There are merits to that. 2011 GE saw the PAP losing several seats, including in the Hougang-Aljunied Group Representation Constituency (GRC). Since then, there have been significant policy shifts and improvements. Much has changed in terms of HDB prices as well as foreign worker policies. The Government has also tilted towards greater welfarism. The competition and resultant loss of “market shares” by the PAP did appear to wake them up, out of complacency.

However, we are nowhere near having a duopoly in political governance. And perhaps, nor should we aspire towards that, especially in a small country like Singapore.

Instead, we need to ensure that this political monopoly continues to operate in a “contestable market”, with low barriers to entry and exit. This means that should the monopoly become slack, inefficient and incompetent, new entrants can easily pop in to compete away its market share.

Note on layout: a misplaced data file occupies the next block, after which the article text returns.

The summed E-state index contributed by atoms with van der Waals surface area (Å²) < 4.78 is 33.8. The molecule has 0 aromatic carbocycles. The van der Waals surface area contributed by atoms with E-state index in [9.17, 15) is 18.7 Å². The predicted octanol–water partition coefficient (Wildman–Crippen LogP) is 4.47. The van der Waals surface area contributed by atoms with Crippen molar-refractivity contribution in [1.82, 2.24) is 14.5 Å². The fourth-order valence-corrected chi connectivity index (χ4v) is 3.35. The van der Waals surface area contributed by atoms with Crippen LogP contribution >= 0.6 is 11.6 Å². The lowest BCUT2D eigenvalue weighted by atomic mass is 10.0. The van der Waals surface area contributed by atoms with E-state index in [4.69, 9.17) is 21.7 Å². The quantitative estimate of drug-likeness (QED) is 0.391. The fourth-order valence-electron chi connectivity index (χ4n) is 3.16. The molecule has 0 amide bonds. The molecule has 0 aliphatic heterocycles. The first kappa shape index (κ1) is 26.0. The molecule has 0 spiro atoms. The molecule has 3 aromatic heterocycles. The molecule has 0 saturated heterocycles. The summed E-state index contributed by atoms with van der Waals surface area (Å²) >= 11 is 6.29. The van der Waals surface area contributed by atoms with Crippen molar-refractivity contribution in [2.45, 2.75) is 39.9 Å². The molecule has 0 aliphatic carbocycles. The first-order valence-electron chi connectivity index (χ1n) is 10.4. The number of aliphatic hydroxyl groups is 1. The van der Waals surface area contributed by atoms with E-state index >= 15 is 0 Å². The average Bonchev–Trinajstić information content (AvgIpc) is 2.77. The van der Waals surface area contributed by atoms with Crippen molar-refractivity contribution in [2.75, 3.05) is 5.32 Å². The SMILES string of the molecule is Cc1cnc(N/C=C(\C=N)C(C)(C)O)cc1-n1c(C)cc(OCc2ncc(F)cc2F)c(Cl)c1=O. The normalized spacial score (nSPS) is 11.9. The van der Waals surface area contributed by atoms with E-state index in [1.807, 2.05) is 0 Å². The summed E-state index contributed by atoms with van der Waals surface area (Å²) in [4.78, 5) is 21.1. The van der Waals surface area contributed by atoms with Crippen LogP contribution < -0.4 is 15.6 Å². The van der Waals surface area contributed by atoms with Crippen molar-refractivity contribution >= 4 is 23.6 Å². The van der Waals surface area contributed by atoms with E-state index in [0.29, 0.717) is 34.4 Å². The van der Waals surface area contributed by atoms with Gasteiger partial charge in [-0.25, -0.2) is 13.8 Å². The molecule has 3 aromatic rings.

Unfortunately, in the political arena, that regulator is also the monopoly!

How contestable is the political market in Singapore?

While it does still appear to be contestable, judging from the number of new political parties that have been formed in recent decade, there are also reasons to believe that contestability is somewhat reduced. This is because, this monopoly has the ability to write or rewrite the rules of entry. For example, the Government redraws the electoral boundaries before every GE. The “invention” of GRCs, including 6-man GRCs in the 2015 GE makes it harder for new entrants to contest as they need to be able to form a sizeable, multi-ethnic team. Some also view the changes to the criteria to become President (Ouch! They just didn’t want me!) as part of raising the entry barrier and it does not help that immediately after the changes, a PAP office holder became the President – uncontested.